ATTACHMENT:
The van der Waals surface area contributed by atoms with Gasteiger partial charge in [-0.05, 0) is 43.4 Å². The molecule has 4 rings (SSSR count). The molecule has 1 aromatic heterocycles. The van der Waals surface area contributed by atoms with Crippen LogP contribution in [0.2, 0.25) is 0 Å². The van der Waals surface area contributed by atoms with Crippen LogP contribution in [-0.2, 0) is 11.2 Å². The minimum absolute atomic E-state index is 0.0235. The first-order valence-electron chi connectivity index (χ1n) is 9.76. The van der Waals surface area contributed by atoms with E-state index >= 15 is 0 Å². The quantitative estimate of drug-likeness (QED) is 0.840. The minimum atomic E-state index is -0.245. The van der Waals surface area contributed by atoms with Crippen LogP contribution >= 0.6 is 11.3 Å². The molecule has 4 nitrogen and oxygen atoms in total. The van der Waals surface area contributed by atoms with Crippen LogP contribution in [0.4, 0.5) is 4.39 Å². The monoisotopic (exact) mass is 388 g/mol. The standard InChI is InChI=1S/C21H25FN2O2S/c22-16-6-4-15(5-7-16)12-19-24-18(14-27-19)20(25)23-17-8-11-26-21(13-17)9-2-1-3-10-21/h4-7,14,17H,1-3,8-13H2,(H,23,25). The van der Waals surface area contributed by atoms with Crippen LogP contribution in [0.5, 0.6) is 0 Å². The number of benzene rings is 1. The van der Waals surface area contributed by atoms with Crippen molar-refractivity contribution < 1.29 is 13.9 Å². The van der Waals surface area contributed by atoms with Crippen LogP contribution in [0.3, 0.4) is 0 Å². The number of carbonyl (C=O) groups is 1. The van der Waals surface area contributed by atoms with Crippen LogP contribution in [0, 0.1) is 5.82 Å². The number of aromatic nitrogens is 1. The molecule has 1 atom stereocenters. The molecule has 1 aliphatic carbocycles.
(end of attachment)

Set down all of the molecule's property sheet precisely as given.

The van der Waals surface area contributed by atoms with Gasteiger partial charge in [-0.05, 0) is 43.4 Å². The molecule has 4 rings (SSSR count). The molecule has 1 aromatic heterocycles. The van der Waals surface area contributed by atoms with Crippen LogP contribution in [0.2, 0.25) is 0 Å². The van der Waals surface area contributed by atoms with Crippen LogP contribution in [-0.2, 0) is 11.2 Å². The minimum absolute atomic E-state index is 0.0235. The first-order valence-electron chi connectivity index (χ1n) is 9.76. The van der Waals surface area contributed by atoms with E-state index >= 15 is 0 Å². The quantitative estimate of drug-likeness (QED) is 0.840. The minimum atomic E-state index is -0.245. The van der Waals surface area contributed by atoms with Crippen LogP contribution >= 0.6 is 11.3 Å². The molecule has 4 nitrogen and oxygen atoms in total. The van der Waals surface area contributed by atoms with Crippen LogP contribution in [0.4, 0.5) is 4.39 Å². The monoisotopic (exact) mass is 388 g/mol. The standard InChI is InChI=1S/C21H25FN2O2S/c22-16-6-4-15(5-7-16)12-19-24-18(14-27-19)20(25)23-17-8-11-26-21(13-17)9-2-1-3-10-21/h4-7,14,17H,1-3,8-13H2,(H,23,25). The van der Waals surface area contributed by atoms with Crippen LogP contribution in [0.5, 0.6) is 0 Å². The number of benzene rings is 1. The van der Waals surface area contributed by atoms with Crippen molar-refractivity contribution < 1.29 is 13.9 Å². The van der Waals surface area contributed by atoms with Crippen LogP contribution in [0.3, 0.4) is 0 Å². The number of carbonyl (C=O) groups is 1. The van der Waals surface area contributed by atoms with Crippen LogP contribution in [0, 0.1) is 5.82 Å². The number of aromatic nitrogens is 1. The molecule has 1 atom stereocenters. The molecule has 1 aliphatic carbocycles.